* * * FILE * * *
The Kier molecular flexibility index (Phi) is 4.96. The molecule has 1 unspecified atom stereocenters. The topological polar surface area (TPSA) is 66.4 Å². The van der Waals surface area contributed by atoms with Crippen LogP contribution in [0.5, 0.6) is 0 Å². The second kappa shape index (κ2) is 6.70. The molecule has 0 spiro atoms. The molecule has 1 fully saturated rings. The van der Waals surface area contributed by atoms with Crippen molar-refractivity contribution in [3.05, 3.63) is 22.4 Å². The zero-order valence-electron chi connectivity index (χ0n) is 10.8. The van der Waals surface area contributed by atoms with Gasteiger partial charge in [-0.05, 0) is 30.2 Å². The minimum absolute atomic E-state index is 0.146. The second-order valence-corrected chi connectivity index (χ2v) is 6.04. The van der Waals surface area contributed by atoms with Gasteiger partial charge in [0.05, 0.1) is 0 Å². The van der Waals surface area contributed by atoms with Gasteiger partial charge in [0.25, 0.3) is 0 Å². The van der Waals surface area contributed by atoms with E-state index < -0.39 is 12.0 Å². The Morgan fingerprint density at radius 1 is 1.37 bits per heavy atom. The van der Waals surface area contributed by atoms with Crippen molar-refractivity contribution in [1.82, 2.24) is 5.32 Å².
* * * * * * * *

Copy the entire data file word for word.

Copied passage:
The Kier molecular flexibility index (Phi) is 4.96. The molecule has 1 unspecified atom stereocenters. The topological polar surface area (TPSA) is 66.4 Å². The van der Waals surface area contributed by atoms with Crippen LogP contribution in [0.5, 0.6) is 0 Å². The second kappa shape index (κ2) is 6.70. The molecule has 0 spiro atoms. The molecule has 1 fully saturated rings. The van der Waals surface area contributed by atoms with Crippen molar-refractivity contribution in [3.05, 3.63) is 22.4 Å². The zero-order valence-electron chi connectivity index (χ0n) is 10.8. The van der Waals surface area contributed by atoms with Gasteiger partial charge in [-0.05, 0) is 30.2 Å². The minimum absolute atomic E-state index is 0.146. The second-order valence-corrected chi connectivity index (χ2v) is 6.04. The van der Waals surface area contributed by atoms with Gasteiger partial charge in [0.05, 0.1) is 0 Å². The van der Waals surface area contributed by atoms with Gasteiger partial charge in [0.25, 0.3) is 0 Å². The van der Waals surface area contributed by atoms with E-state index < -0.39 is 12.0 Å². The Morgan fingerprint density at radius 1 is 1.37 bits per heavy atom. The van der Waals surface area contributed by atoms with Crippen molar-refractivity contribution in [1.82, 2.24) is 5.32 Å².